Thank you for launching this interesting debate about water pricing. Water pricing is indeed a central and necessary measure of many water reforms today. How to determine water prices? In presenting the tradable right scheme in Oman, you suggest water prices are best defined by the market (it reveals the opportunity cost of the usage of the resource). I would like to introduce some difficulties surrounding this ideal solution.

    - As just mentioned by Slim Zekri this scheme is “just an artifact to collect money for maintaining the system”. In the literature about water rights trading, there is a lot of confusion about what is actually traded: it is rarely a right to use water resources but a right to a service to get the resource at a specific time, for a certain type of use, at a specific location (this includes the maintenance of the irrigation system). The Oman example is indeed very interesting but its contribution to the debate about the real value of water being revealed by water rights trading is limited as it builds on a very specific case of water market (irrigation water rights).

    - For water rights trading to bring truly sustainable and equitable outcomes important pre-conditions have to be met (limited size of the market, no transaction cost, natural infrastructure, sufficient number and homogenous actors, protection of third parties, definition of sustainable diversion limits/cap, etc.). Water pricing through water markets is a limited tool to face water challenges. Another problem with water rights trading is how to define water entitlements in order to get the right balance between sufficient security (for investment) and flexibility (necessary to adapt to changing water availability/climate change- see recent difficulties in the Murray Darling Basin).

    - What makes the water rights system in Oman works, is not the trading scheme per se but rather the traditional knowledge and community management of Aflaj system. What is fascinating in this example is the various layers of property regimes governing the resource. If these water rights have private characteristics (tradability) they are also part of a larger “bundle of rights” resting on a conception of the system as a common property. It is important here to underline that what leads to the tragedy of the commons is not the common property regime but the absence of property regime, the absence of rules. Private property rights are not the unique solution to the tragedy of the common. The problem is that many of these traditional systems rest on customary rights and informal arrangements that modern water reforms usually overlook.

  15. Chemalyn Zambrano @ Metropolitan Waterworks Authority, Bangkok, Thailand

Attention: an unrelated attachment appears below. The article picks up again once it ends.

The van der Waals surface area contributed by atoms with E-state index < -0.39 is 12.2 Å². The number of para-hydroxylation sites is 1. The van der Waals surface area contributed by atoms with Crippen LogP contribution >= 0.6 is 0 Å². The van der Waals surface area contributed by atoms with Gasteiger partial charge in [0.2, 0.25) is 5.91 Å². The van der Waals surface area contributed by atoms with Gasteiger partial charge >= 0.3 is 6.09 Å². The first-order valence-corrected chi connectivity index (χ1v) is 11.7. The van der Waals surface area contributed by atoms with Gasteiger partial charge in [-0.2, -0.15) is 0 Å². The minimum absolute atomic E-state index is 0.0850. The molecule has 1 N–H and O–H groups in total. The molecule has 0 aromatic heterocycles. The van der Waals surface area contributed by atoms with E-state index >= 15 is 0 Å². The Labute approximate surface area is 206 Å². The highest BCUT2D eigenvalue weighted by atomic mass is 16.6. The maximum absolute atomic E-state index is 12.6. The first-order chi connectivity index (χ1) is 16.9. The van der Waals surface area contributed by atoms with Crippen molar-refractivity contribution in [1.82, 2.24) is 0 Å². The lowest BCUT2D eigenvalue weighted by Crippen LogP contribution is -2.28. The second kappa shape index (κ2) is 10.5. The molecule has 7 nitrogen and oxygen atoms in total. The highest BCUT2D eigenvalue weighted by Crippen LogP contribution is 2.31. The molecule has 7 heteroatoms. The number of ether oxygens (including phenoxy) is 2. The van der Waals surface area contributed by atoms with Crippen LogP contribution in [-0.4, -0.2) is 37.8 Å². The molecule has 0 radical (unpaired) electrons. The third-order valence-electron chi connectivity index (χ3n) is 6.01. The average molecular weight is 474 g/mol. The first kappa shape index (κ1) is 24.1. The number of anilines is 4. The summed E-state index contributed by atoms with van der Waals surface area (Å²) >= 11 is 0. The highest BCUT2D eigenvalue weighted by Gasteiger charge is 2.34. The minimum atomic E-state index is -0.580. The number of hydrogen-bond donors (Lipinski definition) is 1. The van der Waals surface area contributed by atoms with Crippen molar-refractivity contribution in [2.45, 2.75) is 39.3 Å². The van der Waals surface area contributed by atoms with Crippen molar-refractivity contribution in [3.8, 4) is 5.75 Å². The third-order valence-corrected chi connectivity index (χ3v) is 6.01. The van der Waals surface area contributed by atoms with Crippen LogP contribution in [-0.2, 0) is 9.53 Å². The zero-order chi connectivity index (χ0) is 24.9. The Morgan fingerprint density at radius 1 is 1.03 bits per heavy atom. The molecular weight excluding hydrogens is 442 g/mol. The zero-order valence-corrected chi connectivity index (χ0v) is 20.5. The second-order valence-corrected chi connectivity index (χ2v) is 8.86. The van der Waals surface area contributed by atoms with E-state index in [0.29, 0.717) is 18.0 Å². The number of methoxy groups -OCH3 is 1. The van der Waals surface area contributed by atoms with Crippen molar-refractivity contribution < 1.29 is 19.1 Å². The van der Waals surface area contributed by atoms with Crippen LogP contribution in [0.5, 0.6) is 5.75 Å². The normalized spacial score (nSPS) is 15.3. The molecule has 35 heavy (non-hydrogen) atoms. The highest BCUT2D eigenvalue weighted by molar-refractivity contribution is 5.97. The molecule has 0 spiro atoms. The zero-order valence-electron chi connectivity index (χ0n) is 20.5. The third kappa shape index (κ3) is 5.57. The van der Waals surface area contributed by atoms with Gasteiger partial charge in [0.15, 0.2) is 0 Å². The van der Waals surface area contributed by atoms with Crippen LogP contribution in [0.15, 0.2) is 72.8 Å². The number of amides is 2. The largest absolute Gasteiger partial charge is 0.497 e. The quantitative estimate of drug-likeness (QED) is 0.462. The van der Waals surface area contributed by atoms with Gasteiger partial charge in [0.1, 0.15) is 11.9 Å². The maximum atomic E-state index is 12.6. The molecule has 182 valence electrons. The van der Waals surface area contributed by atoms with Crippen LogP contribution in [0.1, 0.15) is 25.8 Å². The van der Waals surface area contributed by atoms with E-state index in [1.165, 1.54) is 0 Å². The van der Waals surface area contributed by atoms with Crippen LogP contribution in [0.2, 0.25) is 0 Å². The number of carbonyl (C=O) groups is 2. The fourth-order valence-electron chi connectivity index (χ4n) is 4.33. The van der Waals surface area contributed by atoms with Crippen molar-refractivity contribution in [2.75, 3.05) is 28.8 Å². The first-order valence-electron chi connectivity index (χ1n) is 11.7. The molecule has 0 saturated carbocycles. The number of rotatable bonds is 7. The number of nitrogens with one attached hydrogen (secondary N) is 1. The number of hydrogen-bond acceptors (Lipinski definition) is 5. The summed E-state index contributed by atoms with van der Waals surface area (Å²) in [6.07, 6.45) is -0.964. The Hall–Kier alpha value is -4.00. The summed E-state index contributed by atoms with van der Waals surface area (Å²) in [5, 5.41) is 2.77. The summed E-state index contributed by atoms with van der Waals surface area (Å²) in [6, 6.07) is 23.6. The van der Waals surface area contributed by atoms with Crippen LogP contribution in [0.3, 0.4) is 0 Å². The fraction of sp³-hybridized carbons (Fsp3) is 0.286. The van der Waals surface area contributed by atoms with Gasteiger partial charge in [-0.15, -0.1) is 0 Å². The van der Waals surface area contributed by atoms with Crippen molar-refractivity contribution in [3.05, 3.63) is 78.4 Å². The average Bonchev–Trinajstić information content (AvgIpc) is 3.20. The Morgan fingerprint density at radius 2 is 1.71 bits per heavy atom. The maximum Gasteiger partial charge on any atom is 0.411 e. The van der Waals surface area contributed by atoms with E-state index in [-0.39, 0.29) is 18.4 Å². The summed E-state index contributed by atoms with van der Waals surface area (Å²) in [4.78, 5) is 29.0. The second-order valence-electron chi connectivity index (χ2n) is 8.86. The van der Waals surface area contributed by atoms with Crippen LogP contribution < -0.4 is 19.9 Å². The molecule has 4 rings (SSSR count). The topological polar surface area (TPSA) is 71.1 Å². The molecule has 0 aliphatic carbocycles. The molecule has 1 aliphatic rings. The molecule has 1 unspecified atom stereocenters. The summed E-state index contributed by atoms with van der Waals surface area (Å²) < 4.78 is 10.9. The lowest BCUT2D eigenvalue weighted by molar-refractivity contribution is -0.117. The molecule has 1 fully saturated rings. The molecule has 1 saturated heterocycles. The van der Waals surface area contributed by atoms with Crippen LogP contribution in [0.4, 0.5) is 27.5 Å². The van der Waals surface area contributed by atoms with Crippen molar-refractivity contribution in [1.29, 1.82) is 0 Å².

15 Aug 2013 - 07:15 (GMT)

    Dear Peter,

    Thanks for sharing your interesting article about water pricing. I think this is one way, if not the best alternatives, to encourage people to value what they consume daily. Water sector in Singapore has been a global hydro in spite of lack of freshwater because it implements high water tariff to encourage consumers conserve water.

    However, water pricing can affect the right to consume water I see huge issues in water pricing that affect the society.

    1.) Water Disconnection.
    Urban private water suppliers have trampled the right of the poor families to enjoy the gift of water nature everytime these private companies disconnect the water line of poor households who failed to pay their monthly water bills.

    2.) High percentage of Water Loss.
    SEA countries have suffered high percentage of water loss per year because of water stealing done by poor people who can not afford to pay the water bills. Aside from leakages caused by old pipes that cause high rate of non-revenue water, water stealing have contributed water loss for the company, which in return add more price for the consumers to compensate the loss. The high price goes on and on until the companies get their target revenue. At the end of the year, water loss is not the loss of the private companies by to those poor people who pay higher prices. (Indonesia is one of the examples of this issue)


  16. Fred L Curry @ Submission Solutions

    13 Oct 2014 - 23:00 (GMT)

    Free water causes overuse. This means that some "poor" people will take water that other "poor" people need. It is much smarter to give the poor money to buy the water with, just like we should for food and housing. In the US we hide this welfare by using low income rates, but that is much stupider than allowing a market to work as it should.

  17. German Ortega @ hidroelectrica monos de agua ltda

    10 Dec 2014 - 01:16 (GMT)

    dear Sir

    Chinese navigators supply water to Tahiti island in South Pacific Thousand years ago and changing all other products

    The price ?? but there were ,,,